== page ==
Judge dismisses Carter Page’s lawsuit against FBI despite ‘deeply disturbing’ surveillance

Judge dismisses Carter Page’s lawsuit against FBI despite ‘deeply disturbing’ surveillance
Judge dismisses Carter Page’s lawsuit against FBI despite ‘deeply disturbing’ surveillance

A federal judge has dismissed a lawsuit brought by Carter Page, a former associate of President Donald Trump, over the FBI’s controversial surveillance of him as part of its probe into the Trump campaign.

U.S. District Judge Dabney Friedrich issued the ruling Thursday saying Page, who was an informal adviser to Trump’s 2016 presidential campaign, cannot sue the FBI or other former officials involved in the $75 million lawsuit. dollars (pdf).

Page filed a lawsuit in 2020 against the FBI, the Justice Department and several former FBI officials for damages resulting from what he called “unlawful espionage” against him over the now-disproved allegations that the Trump campaign colluded with Russia.

In the lawsuit, Page accused federal agencies and former officials of violating his constitutional and other legal rights by unlawfully surveilling him, noting that the defendants’ “wrongful and unlawful actions (including violations of criminal law federal)” had “violated the federal government”. laws enacted to prevent unlawful spying on persons in the United States, as well as the Constitution.

The defendants listed in the lawsuit included former FBI Director James Comey, former Acting FBI Director Andrew McCabe, former top counterintelligence official Peter Strzok and former FBI attorney Kevin Clinesmith.

Clinesmith pleaded guilty in 2020 to doctoring a CIA email to make it look like Page was not an asset to the agency, without disclosing that Page was an approved operational contact for the CIA who made account of his interactions with Russian intelligence agents.

The email was used to obtain spy warrants to monitor Page.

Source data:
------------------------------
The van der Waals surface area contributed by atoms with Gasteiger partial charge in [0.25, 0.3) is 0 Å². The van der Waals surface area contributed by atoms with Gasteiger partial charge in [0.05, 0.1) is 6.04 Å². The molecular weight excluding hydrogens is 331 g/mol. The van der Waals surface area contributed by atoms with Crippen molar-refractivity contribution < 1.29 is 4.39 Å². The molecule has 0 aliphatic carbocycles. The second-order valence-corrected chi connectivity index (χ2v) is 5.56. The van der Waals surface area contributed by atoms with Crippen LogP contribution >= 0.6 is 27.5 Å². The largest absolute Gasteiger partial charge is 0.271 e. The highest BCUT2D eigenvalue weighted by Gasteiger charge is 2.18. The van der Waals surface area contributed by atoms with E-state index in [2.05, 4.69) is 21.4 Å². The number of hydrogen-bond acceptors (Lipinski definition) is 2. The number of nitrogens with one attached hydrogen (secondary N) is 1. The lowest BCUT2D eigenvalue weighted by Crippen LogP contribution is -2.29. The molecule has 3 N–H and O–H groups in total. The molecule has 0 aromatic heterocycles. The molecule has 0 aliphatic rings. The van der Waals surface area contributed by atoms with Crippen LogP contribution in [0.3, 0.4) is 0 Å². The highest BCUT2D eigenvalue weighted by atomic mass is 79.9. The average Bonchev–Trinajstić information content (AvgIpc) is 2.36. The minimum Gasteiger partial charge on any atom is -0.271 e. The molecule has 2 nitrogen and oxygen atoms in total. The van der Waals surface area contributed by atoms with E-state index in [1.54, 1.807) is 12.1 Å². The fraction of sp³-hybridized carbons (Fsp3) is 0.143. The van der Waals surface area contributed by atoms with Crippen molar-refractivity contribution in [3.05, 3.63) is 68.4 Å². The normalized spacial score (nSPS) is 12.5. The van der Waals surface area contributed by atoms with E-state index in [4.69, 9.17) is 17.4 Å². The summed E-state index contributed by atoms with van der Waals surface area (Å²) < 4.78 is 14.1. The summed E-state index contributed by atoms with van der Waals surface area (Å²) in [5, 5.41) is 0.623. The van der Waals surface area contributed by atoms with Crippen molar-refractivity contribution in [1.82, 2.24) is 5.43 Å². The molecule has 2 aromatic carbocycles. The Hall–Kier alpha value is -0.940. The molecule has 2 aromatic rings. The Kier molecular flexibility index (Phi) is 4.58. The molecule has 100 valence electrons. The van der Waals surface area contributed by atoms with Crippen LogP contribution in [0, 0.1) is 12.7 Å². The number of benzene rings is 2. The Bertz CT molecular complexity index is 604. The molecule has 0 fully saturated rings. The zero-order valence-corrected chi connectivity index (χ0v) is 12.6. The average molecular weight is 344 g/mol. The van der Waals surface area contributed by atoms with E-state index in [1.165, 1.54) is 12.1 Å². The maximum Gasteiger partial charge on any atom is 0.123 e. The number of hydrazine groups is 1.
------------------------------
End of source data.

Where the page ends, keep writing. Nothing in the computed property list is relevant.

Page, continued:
Friedrich noted that “the conduct of the FBI in preparing the FISA warrant applications to electronically monitor Page was deeply troubling” and that the government itself “admitted that it lacked probable cause for two of the warrants.”

“No actionable claim”

However, Friedrich, a Trump appointee, ruled the lawsuit should be dismissed because Page had “brought no legal action against any individual defendant or against the United States.”

“Part of that is because Page faces at least three statutory hurdles. First, Congress has not created a private right of action against those who prepare false or misleading FISA applications,” the judge wrote, noting that “both the plain language and the structure of the FISA make it clear that liability liability under 50 USC § 1810 attaches only to those who conduct or perform electronic surveillance.

Second, the judge noted that Congress had “not contemplated claims for damages against federal agents for constitutional violations resulting from unlawful electronic surveillance in the context of national security,” and third, “The Congress has not waived the sovereign immunity of the United States for this type of claim. .”

The FBI has obtained Foreign Intelligence Surveillance Act (FISA) warrants to electronically monitor Page as part of its investigation into the alleged connection between the Trump campaign and the Russian government. At the time, the FISA warrant application described Page as an agent of Russia, although he was not charged with any crime.

Yet the process for obtaining warrants was heavily flawed, and inspectors relied in part on the political opposition’s research dossier on then-candidate Trump, which was authored by the former intelligence officer British Christopher Steele.

Research into the dossier, which had been widely discredited, was funded by Hillary Clinton’s campaign and the Democratic National Committee.

A number of warrants were later declared invalid while officials admitted the espionage should not have taken place. FBI Director Christopher Wray has since apologized to the Foreign Intelligence Surveillance Court (FISC) for the manner in which he conducted surveillance of Page.

Katabella Roberts is a news writer for The Epoch Times, focusing primarily on U.S., global, and business news.

. judge dismisses lawsuit Carter Page v FBI despite surveillance deeply troubling

. Judge dismisses Carter Pages lawsuit FBI deeply disturbing surveillance

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